Antiperistaltic agentsContraindicatedOften useful
Oral metronidazole or vancomycinPrompt responseNot indicated




Pseudomembranous colitis is a rare but frequently fatal presentation of CDAD. Although gold standard for diagnosis of C. difficile infection is cytotoxin assay that uses tissue culture, still colonoscopy in an unprepared bowel, which is considered inappropriate for diagnosis, can be sometimes rewarding. Demonstration of pathognomonic summit lesions on colonoscopy makes prompt diagnosis and enables rapid institution of specific treatment and is thus lifesaving. We hereby recommend a diagnostic colonoscopy as screening test in all clinically suspected patients of antibiotic- associated diarrhea. It is easily available, makes prompt diagnosis and helps to differentiate from other similar conditions, is relatively less expensive, needs only a keen observer at cost of high false negative rate.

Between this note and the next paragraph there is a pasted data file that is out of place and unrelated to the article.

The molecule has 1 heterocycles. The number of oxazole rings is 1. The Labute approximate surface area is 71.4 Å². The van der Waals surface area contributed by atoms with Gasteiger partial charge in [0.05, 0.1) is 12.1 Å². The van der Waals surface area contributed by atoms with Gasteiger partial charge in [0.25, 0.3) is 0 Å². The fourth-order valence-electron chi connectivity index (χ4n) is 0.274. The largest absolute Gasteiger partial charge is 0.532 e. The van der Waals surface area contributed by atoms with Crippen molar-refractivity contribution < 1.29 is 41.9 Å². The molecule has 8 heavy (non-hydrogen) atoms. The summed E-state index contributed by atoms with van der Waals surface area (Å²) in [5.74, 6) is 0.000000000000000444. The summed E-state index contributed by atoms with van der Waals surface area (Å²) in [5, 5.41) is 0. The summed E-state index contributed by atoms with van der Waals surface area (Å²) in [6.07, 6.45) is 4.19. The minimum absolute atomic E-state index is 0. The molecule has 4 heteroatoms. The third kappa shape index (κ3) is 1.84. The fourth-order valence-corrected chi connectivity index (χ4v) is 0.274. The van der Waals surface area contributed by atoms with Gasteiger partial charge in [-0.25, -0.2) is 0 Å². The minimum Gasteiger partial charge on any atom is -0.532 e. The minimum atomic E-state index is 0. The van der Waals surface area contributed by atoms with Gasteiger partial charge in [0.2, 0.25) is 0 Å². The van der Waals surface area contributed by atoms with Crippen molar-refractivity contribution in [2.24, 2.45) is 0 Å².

Suggested Reading


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Ashish Gautam, Assistant Professor, Dept. of Medicine, SN Medical College, Agra, Uttar Pradesh

Prabhat Agrawal, Assistant Professor, Dept. of Medicine, SN Medical College, Agra, Uttar Pradesh

Abhishek Raj, Assistant Professor, Dept. of Medicine, SN Medical College, Agra, Uttar Pradesh

Ashwini K Nigam, Assistant Professor, Dept. of Medicine, SN Medical College, Agra, Uttar Pradesh

Subhash chandra, Assistant Professor, Dept. of Medicine, SN Medical College, Agra, Uttar Pradesh

Manish K Bansal,  Associate Professor, Dept. of Medicine, SN Medical College, Agra, Uttar Pradesh